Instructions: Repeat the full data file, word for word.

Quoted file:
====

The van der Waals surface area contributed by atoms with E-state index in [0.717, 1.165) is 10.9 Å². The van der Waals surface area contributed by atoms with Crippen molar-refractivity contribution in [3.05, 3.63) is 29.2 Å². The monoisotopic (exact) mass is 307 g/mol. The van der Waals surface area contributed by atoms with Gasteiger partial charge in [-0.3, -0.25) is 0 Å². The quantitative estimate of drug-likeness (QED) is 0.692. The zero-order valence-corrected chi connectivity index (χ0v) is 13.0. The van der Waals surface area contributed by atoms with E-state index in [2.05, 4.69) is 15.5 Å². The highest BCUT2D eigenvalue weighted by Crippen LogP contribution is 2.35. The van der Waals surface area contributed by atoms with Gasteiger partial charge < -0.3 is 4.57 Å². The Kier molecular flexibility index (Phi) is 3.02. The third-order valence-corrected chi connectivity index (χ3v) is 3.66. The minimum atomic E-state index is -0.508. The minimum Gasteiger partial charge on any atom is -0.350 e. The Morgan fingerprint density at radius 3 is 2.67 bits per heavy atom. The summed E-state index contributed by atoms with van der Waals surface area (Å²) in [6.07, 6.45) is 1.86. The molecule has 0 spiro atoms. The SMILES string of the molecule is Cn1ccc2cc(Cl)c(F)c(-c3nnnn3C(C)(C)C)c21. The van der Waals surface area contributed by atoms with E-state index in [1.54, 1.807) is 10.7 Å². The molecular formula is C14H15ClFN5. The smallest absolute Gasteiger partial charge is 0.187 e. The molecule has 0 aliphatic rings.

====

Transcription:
The van der Waals surface area contributed by atoms with E-state index in [0.717, 1.165) is 10.9 Å². The van der Waals surface area contributed by atoms with Crippen molar-refractivity contribution in [3.05, 3.63) is 29.2 Å². The monoisotopic (exact) mass is 307 g/mol. The van der Waals surface area contributed by atoms with Gasteiger partial charge in [-0.3, -0.25) is 0 Å². The quantitative estimate of drug-likeness (QED) is 0.692. The zero-order valence-corrected chi connectivity index (χ0v) is 13.0. The van der Waals surface area contributed by atoms with E-state index in [2.05, 4.69) is 15.5 Å². The highest BCUT2D eigenvalue weighted by Crippen LogP contribution is 2.35. The van der Waals surface area contributed by atoms with Gasteiger partial charge < -0.3 is 4.57 Å². The Kier molecular flexibility index (Phi) is 3.02. The third-order valence-corrected chi connectivity index (χ3v) is 3.66. The minimum atomic E-state index is -0.508. The minimum Gasteiger partial charge on any atom is -0.350 e. The Morgan fingerprint density at radius 3 is 2.67 bits per heavy atom. The summed E-state index contributed by atoms with van der Waals surface area (Å²) in [6.07, 6.45) is 1.86. The molecule has 0 spiro atoms. The SMILES string of the molecule is Cn1ccc2cc(Cl)c(F)c(-c3nnnn3C(C)(C)C)c21. The van der Waals surface area contributed by atoms with E-state index in [1.54, 1.807) is 10.7 Å². The molecular formula is C14H15ClFN5. The smallest absolute Gasteiger partial charge is 0.187 e. The molecule has 0 aliphatic rings.